The most remarkable property of superconductors is their ability to carry electrical current without energy dissipation. This property holds also for a nanostructure made of a normal metal (“N”, not superconducting) between two superconducting contacts (S), provided the N conductor is short enough. In such a system the critical current, i.e. the largest non-dissipative current the SNS structure can sustain, is determined by the length and electrical resistance of the normal metal, in the absence of the superconducting contacts.
Beyond the critical current, energy is dissipated in the normal metal, and the current has to be lowered below a certain value called the retrapping current (generally lower than the critical current) for the dissipation to vanish. The reason why the retrapping current differs from the critical current is an open question related to dynamics of quantum transport in the junction.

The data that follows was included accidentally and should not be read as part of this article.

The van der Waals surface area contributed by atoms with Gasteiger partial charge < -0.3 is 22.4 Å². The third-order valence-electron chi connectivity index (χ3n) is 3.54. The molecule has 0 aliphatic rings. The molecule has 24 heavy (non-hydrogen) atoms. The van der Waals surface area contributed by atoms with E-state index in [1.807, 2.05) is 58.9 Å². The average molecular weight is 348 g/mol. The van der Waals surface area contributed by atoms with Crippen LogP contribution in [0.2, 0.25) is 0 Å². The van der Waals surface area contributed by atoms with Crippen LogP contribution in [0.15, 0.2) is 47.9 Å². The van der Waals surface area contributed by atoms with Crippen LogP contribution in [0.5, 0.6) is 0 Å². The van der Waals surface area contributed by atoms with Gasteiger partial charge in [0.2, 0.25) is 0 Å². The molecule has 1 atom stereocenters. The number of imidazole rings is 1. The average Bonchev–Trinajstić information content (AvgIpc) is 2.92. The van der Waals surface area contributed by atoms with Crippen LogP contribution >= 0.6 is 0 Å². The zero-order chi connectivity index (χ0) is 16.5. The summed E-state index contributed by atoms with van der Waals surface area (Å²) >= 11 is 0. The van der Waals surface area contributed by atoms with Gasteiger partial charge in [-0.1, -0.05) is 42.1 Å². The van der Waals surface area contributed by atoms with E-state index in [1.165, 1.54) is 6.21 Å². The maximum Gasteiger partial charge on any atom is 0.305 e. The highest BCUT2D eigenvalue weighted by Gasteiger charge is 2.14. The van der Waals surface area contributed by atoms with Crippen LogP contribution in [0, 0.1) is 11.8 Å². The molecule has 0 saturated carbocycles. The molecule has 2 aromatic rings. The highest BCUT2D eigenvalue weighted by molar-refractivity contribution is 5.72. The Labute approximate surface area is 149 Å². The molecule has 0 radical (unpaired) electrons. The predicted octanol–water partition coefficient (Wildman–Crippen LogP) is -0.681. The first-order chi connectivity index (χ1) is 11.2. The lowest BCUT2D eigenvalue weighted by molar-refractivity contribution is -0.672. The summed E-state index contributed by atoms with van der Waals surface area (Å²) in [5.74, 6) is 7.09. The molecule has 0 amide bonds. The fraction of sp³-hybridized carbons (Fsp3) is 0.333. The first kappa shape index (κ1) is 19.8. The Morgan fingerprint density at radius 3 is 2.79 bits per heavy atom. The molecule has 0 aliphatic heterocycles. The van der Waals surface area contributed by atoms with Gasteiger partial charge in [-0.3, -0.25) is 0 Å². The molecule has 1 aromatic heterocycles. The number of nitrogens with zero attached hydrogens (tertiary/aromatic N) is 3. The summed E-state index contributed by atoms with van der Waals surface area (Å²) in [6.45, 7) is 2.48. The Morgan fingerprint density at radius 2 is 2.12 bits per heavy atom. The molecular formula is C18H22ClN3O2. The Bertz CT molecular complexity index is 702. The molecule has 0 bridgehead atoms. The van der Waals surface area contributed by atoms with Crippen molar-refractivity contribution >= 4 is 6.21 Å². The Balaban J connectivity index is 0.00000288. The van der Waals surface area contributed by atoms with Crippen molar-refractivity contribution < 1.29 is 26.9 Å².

The influence of a microwave excitation in the range 10 MHz – 40 GHz on both the critical and the retrapping currents reveals two well separated timescales: the critical current is related to the elastic scattering of the electrons in the normal metal, whereas the retrapping current is sensitive to inelastic processes, in particular the electron-phonon interaction in the temperature range that has been explored.
SNS junctions are used in superconducting electronics. The understanding of the dynamics of quantum transport in such junctions may open new routes to design fast devices, such as low impedance detectors.
Contact : Bertrand Reulet (email@example.com)